This week we read Parsha Mikeitz, one of the most dramatic stories in the Torah.
Last week, we learned that Joseph’s 10 older brothers sold him into slavery, and that ultimately he ended up in Egypt.
The end of last week’s parsha covers what happens to Joseph once he gets to Egypt. The caravan that took him there sold him to Potiphar, Pharaoh’s chamberlain. Joseph is so smart, Potiphar puts him in charge of his household. Joseph is also very handsome, and Potiphar’s wife pays him a lot of attention. Joseph tells Mrs. Potiphar to leave him alone, she gets angry, and accuses him of attacking her. Potiphar puts Joseph in his dungeon.
After a while, Joseph gets some company. Pharaoh becomes upset with the chief cupbearer and the chief baker. Potiphar, as chamberlain, arrests the men and imprisons them in his dungeon. While there, each of the royal officers has a dream. The chief cupbearer dreams of a vine with three branches, which blossom; he presses the grapes into Pharaoh’s cup and gives it to Pharaoh. Joseph explains that the dream means in three days Pharaoh will pardon the chief cupbearer and return him to his office. Joseph tells him to think of him when he is restored to power, and mention him to Pharaoh, so Pharaoh will free Joseph.
The chief baker then tells Joseph his dream, in which he has three baskets on his head with baked goods. Birds eat the food from the baskets. Joseph explains this dream means that in three days Pharaoh will execute him.
Sure enough, three days later, Pharaoh restores the chief cupbearer to office and executes the chief baker, just as Joseph foretold. But the chief cupbearer forgot about Joseph, and did not mention him to Pharaoh.
Thus the table is set for this week’s parsha, Mikeitz. Now Pharaoh has two dreams. In his first dream, Pharaoh is standing on the bank of the Nile, and up come seven good cows to graze; but then seven gaunt cows arrive, and eat the good cows. In the second dream, seven good ears of grain are growing on a single stalk; but then seven thin ears of grain sprout and eat the seven good ears.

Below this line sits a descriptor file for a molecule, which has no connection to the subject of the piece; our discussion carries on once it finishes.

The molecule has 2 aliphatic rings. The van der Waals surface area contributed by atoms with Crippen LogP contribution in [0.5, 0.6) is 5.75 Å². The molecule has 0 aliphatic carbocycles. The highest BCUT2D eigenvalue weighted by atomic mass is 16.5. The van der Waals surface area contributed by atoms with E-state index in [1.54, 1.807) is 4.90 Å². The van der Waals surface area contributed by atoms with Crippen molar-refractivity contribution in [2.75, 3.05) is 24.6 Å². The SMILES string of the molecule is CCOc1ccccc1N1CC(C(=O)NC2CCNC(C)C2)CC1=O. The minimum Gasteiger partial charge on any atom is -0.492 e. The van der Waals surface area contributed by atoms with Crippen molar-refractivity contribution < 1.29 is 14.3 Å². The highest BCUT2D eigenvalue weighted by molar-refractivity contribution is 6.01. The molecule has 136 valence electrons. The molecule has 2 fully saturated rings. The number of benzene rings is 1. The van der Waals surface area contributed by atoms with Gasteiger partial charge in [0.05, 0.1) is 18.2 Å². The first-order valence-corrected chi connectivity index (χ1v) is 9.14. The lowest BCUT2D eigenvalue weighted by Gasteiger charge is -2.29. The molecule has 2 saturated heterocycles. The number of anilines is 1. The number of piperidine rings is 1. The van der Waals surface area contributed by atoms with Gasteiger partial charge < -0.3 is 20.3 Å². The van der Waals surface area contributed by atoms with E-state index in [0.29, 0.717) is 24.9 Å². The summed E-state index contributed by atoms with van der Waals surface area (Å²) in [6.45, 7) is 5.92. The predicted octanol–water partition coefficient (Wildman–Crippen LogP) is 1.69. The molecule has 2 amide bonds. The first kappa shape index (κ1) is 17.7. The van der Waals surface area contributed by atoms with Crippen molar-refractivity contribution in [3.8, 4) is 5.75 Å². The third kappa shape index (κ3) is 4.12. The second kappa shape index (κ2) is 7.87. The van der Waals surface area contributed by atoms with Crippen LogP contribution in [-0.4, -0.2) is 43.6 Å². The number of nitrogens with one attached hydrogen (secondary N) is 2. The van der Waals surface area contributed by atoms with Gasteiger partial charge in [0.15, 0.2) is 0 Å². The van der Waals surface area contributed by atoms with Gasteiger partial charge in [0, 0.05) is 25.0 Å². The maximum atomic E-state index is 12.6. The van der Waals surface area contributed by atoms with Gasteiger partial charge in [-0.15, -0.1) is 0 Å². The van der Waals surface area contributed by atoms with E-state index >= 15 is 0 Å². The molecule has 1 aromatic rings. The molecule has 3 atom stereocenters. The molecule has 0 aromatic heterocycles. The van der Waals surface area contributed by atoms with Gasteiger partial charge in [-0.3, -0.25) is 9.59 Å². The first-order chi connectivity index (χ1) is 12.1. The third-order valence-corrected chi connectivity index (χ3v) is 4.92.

No one in Pharaoh’s court can interpret the dreams. The chief cupbearer then remembers Joseph, and tells Pharaoh of the Hebrew slave who interprets dreams. Pharaoh has Joseph brought to him. Joseph explains that only God can explain the meaning of the dream. Pharaoh tells Joseph the dreams, and Joseph explains that God is sending Pharaoh a warning that there will be seven years of plenty, followed by seven years of famine. He advises Pharaoh to appoint someone to organize the country to preserve grain during the good years so that Egypt will have stores of grain to carry it through the famine. Pharaoh is impressed that God reveals his design to Joseph and thus appoints Joseph as the royal prime minister to carry out this important work.
The famine that comes after seven years hits Canaan, as well, and Jacob sends the ten older sons to Egypt, to buy grain. The youngest son, Benjamin, stays home. When the brothers come to ask Joseph to sell them grain, the man they sold into slavery after mocking him as “that dreamer” recognizes his brothers. Joseph questions them about who they are – he is secretly trying to find out if his father is still alive and how his little brother Benjamin is. They explain they are ten of 12 brothers; one is gone and the youngest is home. Joseph sends the brothers back with grain, but requires they leave Simeon with him and says not to come back unless Benjamin comes with them. Secretly, Joseph returns their money to their bags. They return home.
After the family eats all the grain, the brothers have to return. Though it breaks Jacob’s heart, they take Benjamin with them. He tells his sons that if Benjamin does not return it will kill him. They go to Egypt and again see Joseph, who sends them back with more grain, but this time secretly returns not only their money, but also hides a royal goblet in Benjamin’s bags. After they leave, Joseph sends guards to bring them back because of their “theft”.
What will Joseph do to the brothers? What will happen to Benjamin? Will anyone have more dreams? Will Joseph and his brothers eat latkes? (Oh, sorry, right season, wrong story.) Join us again next week to find out.
Shabbat shalom and Happy Hanukkah!
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